By Erin Burnett, Martin Savidge and Chelsea J. Carter
MOBILE, Alabama (CNN) — Brianna Adkins stepped off the Carnival Triumph early Friday and into the arms of her anxious parents, bringing to an end the nightmarish journey aboard a crippled ship that was towed to port days after it was due.
It was a big, tight hug between 18-year-old Adkins and her mom and dad, the kind filled with the emotion that reflected the days of uncertainty after the cruise ship was left virtually dead in the water after a reported engine fire knocked out power.
“Just to be with them, just to let them know I’m safe,” Adkins said, fighting back tears. “It means just so much to be with them … you have no idea.”
A near party-atmosphere abounded aboard the cruise ship as it docked late Thursday at the Alabama Cruise Terminal, where some passengers hung over balcony rails, while others danced and waved signs.
“I kissed the ground when I got off,” said Adkins of Noblesville, Indiana, just north of Indianapolis.
The saga began unfolding early Sunday morning as the Carnival Triumph, originally carrying 3,143 passengers and 1,086 crew members, was making its way to Galveston, Texas, when a fire left the vessel listing to the side and drifting in the Gulf of Mexico.
The ship drifted nearly 90 miles before enough tugboats arrived to tow the massive cruise ship to Mobile.
Almost immediately, reports emerged of deteriorating conditions aboard the ship.
Passengers reported sewage sloshing in the hallways and, in some cases, running down the walls of cabins. Still others said the power outage forced people, especially those in the lower decks or inside cabins, to drag their mattresses to outside decks because of stifling heat.
The power outage also made it impossible for passengers to call loved ones.
For those who were able to get messages out — drafting on wireless from cruise ships dropping supplies — it was a few moments to reassure loved ones they were OK.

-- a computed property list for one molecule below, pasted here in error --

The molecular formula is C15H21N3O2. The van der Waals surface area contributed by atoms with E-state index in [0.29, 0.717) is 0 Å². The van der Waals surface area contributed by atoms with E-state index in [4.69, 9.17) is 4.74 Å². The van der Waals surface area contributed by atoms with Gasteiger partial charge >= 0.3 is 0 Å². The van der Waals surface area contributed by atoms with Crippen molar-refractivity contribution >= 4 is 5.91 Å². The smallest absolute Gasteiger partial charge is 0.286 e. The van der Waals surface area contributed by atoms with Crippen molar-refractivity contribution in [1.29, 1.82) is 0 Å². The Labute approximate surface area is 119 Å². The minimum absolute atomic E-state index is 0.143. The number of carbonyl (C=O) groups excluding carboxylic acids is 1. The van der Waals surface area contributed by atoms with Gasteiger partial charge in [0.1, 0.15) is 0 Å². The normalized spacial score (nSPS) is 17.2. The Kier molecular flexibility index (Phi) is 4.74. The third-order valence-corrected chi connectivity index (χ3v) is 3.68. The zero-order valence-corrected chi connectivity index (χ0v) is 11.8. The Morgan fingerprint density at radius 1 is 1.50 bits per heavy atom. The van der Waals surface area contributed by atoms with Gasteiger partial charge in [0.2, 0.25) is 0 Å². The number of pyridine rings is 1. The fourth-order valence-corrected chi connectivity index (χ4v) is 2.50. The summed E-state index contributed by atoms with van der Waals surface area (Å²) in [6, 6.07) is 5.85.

Still, for Adkins and others there was nothing better than being able to put both feet on firm ground while wrapping their arms around family members.
“The unknown was the worst part,” Adkins mother, Beth, said.
About 75 families were on hand, according to a spokesman for the City of Mobile, at the Alabama Cruise Terminal.
Family members who spoke to CNN said they had come from Indiana, Kentucky, Louisiana and Texas. Some had come in as early as Wednesday but the bulk of people arrived Thursday afternoon, with each hour bringing a few more cars.
Most of the anxious families couldn’t bear the thought of their relatives being on a bus for hours and had gotten hotel rooms in Mobile where the homecoming would include a long shower and a meal.
Brooklyn Burgess, 18, got off the ship scanning the crowd for father and brother, who had driven from their Carthage, Mississippi, home to get them and bring them home.
There in the crowd, she and her mother, who was traveling with her, found the family.
Her father picked her up in a tight hug, and Burgess started to cry.
“I said I don’t have a boyfriend. … I sure hope somebody who missed me is there waiting for me,” she said, her eyes red from tears.
For others, it would be hours longer as they made their way home.
CNN’s Erin Burnett and Martin Savidge reported from Mobile, Alabama; Chelsea J. Carter wrote from Atlanta.
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